I found a lump on my pet what should I do?
It seems like every other appointment requests “Dr. Beall, as long as I am here can you check this lump on my pet?” Lumps and bumps on our pets are a common thing and should not be taken lightly. I think that often my clients just want to be assured that it is nothing serious and that it will be ok. In reality, some bumps are ok, and some are not. We should test all lumps and not just monitor them without testing.
Lumps and bumps fall into two categories: Non-Cancerous and Cancerous. Non-Cancerous lumps are things like Cysts, Abscesses, Foreign Bodies, and Bites. These are all treatable and usually, do not have long term consequences. Cancerous Masses are a more serious matter, but there are so-called good ones and bad ones. Good Cancers (benign tumors) are prevalent and are things like Warts (Papilloma) and Fatty Masses (Lipoma). These also do not have long term consequences, but they can become infected, large and cumbersome. Bad Cancers (malignant tumors) are what we are all worried about because they can have adverse consequences by spreading elsewhere in the body.
As you can see, every little bump has many possibilities with differing outcomes, so we follow the advice of Dr. Sue Cancer Vet (drsuecancervet.com) and recommend “See Something, Do Something. Why Wait? Aspirate. What this means is that the only way to tell what a lump is and what it may do is to insert a needle into the mass and test it. We usually do a quick, inexpensive test at our hospital, by using our microscope. If we do not see a problem, we will recommend monitoring the mass for progression, however, if we are suspicious we will send the sample off to a pathologist for further testing.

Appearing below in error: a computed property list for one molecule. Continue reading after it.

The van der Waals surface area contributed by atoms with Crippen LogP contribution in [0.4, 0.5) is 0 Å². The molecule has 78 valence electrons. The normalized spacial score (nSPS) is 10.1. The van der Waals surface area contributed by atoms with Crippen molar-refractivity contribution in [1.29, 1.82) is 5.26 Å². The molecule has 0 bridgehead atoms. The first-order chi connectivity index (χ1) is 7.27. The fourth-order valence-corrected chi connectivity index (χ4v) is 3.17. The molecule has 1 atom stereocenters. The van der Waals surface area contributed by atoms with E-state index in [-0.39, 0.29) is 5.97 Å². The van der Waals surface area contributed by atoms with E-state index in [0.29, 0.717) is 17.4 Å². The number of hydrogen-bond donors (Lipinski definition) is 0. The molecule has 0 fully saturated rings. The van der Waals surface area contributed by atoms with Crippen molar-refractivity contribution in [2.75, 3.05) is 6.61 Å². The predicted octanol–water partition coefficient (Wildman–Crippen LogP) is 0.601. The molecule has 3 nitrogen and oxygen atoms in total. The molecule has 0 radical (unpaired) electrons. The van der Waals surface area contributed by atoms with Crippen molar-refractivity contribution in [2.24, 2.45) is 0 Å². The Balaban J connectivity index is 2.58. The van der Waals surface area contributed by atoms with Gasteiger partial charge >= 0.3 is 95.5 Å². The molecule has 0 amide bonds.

How do I check for possible masses on my pet?
The easy answer and best answer is pet your furry friends often.☺ Maybe even a full-blown massage from time to time. Your pet will love it and you will be better in touch with possible lumps and bumps that may develop.
What should I look for if I find a mass on my pet?
We are all trained about the serious nature of lumps and bumps on us, and the same applies to our pets. We should have all masses tested early. If the mass is the size of a pea or has been there more than a month call your vet. This may be worth repeating, If the mass is the size of a pea or has been there more than a month call your vet. If we all do this, even the bad lumps have a better chance of being treated. There are new opportunities in cancer treatment for your pet, both locally and nationally.
So please keep asking “Dr. Beall can you check this lump on my pet?” and we will improve the life of our beloved pets, and give ourselves that reassurance that everything will be ok.
Gary Beall DVM
Chip Beall OSU Seniro Vet Student
Springboro Veterinary Hospital
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